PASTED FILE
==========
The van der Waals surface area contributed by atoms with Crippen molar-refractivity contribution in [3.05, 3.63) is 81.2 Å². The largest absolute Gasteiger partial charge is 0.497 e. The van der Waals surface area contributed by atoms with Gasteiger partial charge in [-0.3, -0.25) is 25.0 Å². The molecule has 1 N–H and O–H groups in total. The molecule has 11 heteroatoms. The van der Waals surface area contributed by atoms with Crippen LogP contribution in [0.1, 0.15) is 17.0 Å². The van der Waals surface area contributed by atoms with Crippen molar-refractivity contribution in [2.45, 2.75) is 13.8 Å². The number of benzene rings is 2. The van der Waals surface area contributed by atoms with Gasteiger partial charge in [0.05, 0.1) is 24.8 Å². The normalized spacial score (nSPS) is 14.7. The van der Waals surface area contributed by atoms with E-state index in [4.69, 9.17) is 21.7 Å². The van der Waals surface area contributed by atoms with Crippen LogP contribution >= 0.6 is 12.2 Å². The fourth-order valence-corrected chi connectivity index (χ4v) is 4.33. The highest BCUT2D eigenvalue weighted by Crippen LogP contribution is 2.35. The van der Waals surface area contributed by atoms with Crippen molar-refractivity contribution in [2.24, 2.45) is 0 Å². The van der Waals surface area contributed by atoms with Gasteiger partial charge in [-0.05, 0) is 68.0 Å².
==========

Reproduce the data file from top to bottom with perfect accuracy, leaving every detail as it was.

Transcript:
The van der Waals surface area contributed by atoms with Crippen molar-refractivity contribution in [3.05, 3.63) is 81.2 Å². The largest absolute Gasteiger partial charge is 0.497 e. The van der Waals surface area contributed by atoms with Gasteiger partial charge in [-0.3, -0.25) is 25.0 Å². The molecule has 1 N–H and O–H groups in total. The molecule has 11 heteroatoms. The van der Waals surface area contributed by atoms with Crippen LogP contribution in [0.1, 0.15) is 17.0 Å². The van der Waals surface area contributed by atoms with Crippen molar-refractivity contribution in [2.45, 2.75) is 13.8 Å². The number of benzene rings is 2. The van der Waals surface area contributed by atoms with Gasteiger partial charge in [0.05, 0.1) is 24.8 Å². The normalized spacial score (nSPS) is 14.7. The van der Waals surface area contributed by atoms with E-state index in [4.69, 9.17) is 21.7 Å². The van der Waals surface area contributed by atoms with Crippen LogP contribution >= 0.6 is 12.2 Å². The fourth-order valence-corrected chi connectivity index (χ4v) is 4.33. The highest BCUT2D eigenvalue weighted by Crippen LogP contribution is 2.35. The van der Waals surface area contributed by atoms with Crippen molar-refractivity contribution in [2.24, 2.45) is 0 Å². The van der Waals surface area contributed by atoms with Gasteiger partial charge in [-0.05, 0) is 68.0 Å².